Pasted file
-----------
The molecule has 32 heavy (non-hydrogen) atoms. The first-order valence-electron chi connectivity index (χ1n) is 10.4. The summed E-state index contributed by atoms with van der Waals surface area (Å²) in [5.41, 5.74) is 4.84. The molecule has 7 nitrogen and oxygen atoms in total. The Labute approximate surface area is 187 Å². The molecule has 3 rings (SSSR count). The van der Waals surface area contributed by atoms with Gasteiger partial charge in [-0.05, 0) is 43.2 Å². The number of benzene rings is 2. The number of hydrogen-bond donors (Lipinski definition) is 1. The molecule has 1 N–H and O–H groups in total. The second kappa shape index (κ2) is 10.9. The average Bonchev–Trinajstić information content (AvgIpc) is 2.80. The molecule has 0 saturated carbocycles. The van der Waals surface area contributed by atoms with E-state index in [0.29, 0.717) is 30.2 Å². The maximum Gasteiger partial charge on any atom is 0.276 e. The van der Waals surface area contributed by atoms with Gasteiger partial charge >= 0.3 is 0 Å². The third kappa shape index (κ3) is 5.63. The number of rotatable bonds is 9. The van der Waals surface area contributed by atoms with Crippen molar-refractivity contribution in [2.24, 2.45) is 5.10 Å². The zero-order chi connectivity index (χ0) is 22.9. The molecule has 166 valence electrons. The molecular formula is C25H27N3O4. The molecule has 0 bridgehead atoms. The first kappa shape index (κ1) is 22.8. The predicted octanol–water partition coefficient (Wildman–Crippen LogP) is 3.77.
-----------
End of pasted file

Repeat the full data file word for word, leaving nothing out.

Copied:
The molecule has 32 heavy (non-hydrogen) atoms. The first-order valence-electron chi connectivity index (χ1n) is 10.4. The summed E-state index contributed by atoms with van der Waals surface area (Å²) in [5.41, 5.74) is 4.84. The molecule has 7 nitrogen and oxygen atoms in total. The Labute approximate surface area is 187 Å². The molecule has 3 rings (SSSR count). The van der Waals surface area contributed by atoms with Gasteiger partial charge in [-0.05, 0) is 43.2 Å². The number of benzene rings is 2. The number of hydrogen-bond donors (Lipinski definition) is 1. The molecule has 1 N–H and O–H groups in total. The second kappa shape index (κ2) is 10.9. The average Bonchev–Trinajstić information content (AvgIpc) is 2.80. The molecule has 0 saturated carbocycles. The van der Waals surface area contributed by atoms with E-state index in [0.29, 0.717) is 30.2 Å². The maximum Gasteiger partial charge on any atom is 0.276 e. The van der Waals surface area contributed by atoms with Gasteiger partial charge >= 0.3 is 0 Å². The third kappa shape index (κ3) is 5.63. The number of rotatable bonds is 9. The van der Waals surface area contributed by atoms with Crippen molar-refractivity contribution in [2.24, 2.45) is 5.10 Å². The zero-order chi connectivity index (χ0) is 22.9. The molecule has 166 valence electrons. The molecular formula is C25H27N3O4. The molecule has 0 bridgehead atoms. The first kappa shape index (κ1) is 22.8. The predicted octanol–water partition coefficient (Wildman–Crippen LogP) is 3.77.